This section describes fertility, births, infant mortality and contraceptive methods in the Nordic countries. It is followed by a description of abortions.

Fertility and births

In recent years, fertility rates have decreased in all Nordic countries. Excluding Faroe Islands and Greenland (latest data from 2015), the total fertility rates are below the replacement level, 2.1 children per women. In 2021, there was an increase in the fertility rate in all five Nordic countries after the first year of pandemic. However, the increase discontinued already in 2022. Between 2010 and 2022, total fertility rate has decreased most in Finland (-29%), Iceland (-28) and Norway (-28%) and least in Faroe Islands (-18%) and Denmark (-17%).

In all the Nordic countries, it is possible to obtain treatment for infertility, paid for by the public health services, even if in Iceland and Norway has higher user charges for in vitro fertilization (IVF) treatment than for other types of treatment. Denmark is the country with most IVF treatments and Finland the country with lowest. Between 5 and 7 percent of live births is the result of IVF. 

Internationally, the Nordic countries are characterized by having very low perinatal mortality. Changes in perinatal mortality during this period are the result of changes in the definition of gestational ages.

Note: Perinatal mortality rate shown here is a sum of the 3 categories in data (Stillbirths, First 24 hours, 1-6 days)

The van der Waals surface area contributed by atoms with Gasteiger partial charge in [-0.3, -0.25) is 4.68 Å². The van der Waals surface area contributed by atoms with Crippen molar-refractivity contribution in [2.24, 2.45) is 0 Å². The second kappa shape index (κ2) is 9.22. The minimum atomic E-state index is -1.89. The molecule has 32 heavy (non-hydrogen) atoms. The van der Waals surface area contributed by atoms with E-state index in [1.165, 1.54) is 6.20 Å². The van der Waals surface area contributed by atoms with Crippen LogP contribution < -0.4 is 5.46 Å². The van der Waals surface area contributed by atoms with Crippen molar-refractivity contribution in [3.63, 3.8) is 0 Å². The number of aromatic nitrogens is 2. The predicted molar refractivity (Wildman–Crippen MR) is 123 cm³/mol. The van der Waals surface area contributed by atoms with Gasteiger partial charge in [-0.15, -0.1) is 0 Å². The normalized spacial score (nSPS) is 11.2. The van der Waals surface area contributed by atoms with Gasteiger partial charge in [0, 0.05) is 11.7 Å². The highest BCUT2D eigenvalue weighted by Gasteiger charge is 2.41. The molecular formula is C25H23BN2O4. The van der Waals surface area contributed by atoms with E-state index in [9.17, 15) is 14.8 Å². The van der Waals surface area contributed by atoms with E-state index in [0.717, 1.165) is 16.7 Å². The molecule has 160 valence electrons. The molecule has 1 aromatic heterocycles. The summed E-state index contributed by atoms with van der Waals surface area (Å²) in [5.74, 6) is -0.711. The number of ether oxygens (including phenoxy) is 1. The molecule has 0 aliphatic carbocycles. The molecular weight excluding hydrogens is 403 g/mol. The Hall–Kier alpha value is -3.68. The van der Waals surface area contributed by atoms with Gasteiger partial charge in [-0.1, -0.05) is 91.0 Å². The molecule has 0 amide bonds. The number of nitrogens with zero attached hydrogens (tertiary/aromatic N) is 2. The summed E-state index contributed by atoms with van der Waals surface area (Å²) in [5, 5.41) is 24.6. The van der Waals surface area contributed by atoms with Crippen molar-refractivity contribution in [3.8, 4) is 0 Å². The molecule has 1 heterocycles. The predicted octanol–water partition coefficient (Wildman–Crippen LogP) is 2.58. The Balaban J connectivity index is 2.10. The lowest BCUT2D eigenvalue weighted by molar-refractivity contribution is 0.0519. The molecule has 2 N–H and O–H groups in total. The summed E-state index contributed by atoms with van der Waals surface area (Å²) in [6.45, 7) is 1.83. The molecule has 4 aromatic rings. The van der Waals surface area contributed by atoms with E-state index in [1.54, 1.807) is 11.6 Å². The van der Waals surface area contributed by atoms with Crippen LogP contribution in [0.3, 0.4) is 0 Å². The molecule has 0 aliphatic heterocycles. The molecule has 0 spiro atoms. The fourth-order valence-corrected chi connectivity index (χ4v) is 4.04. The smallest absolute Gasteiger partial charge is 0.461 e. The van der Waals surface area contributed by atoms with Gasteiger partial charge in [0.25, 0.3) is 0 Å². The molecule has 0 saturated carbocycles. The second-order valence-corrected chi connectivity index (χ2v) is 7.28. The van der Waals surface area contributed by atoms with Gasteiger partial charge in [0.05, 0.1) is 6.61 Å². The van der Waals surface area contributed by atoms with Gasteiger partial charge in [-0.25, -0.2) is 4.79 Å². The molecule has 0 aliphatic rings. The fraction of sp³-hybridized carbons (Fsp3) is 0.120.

Note: Stillbirths per 1 000 live births; Deaths per 1 000 live births


The time limit for spontaneous abortion and stillbirth is 22 weeks in all the Nordic countries except for the Faroe Islands and Greenland, where the limit is 28 weeks. The data on stillbirths and infant deaths are presented in two ways: first according to calendar year, i.e. year of birth and death and second according to birth cohort, i.e. year of birth with follow-up for the first year of life).

Greenland has the highest lowest mortality rate for the first year of life, while the rate in other the Nordic countries and regions is around 1 per 1000 newborns from 28 gestational weeks onwards.

Since the middle of the 1970s, induced abortion has been available in most of the Nordic countries. In Iceland and Sweden, the abortion is free until the 22nd and the 18th week of gestation, In Denmark, Greenland, Finland, Åland, and Norway, the limit is 12th week of gestation. In these countries, it is solely up to the pregnant woman herself to decide whether an abortion is to be performed, while the women in Faroe Islands need a legal indication for the procedure. Late abortions after the 12th or 18th week of gestation may be carried out, but only following special assessment and permission from regional or national authority. Finland and Faroe Islands have the lowest abortion rates.

Note: Abortions per 1.000 live births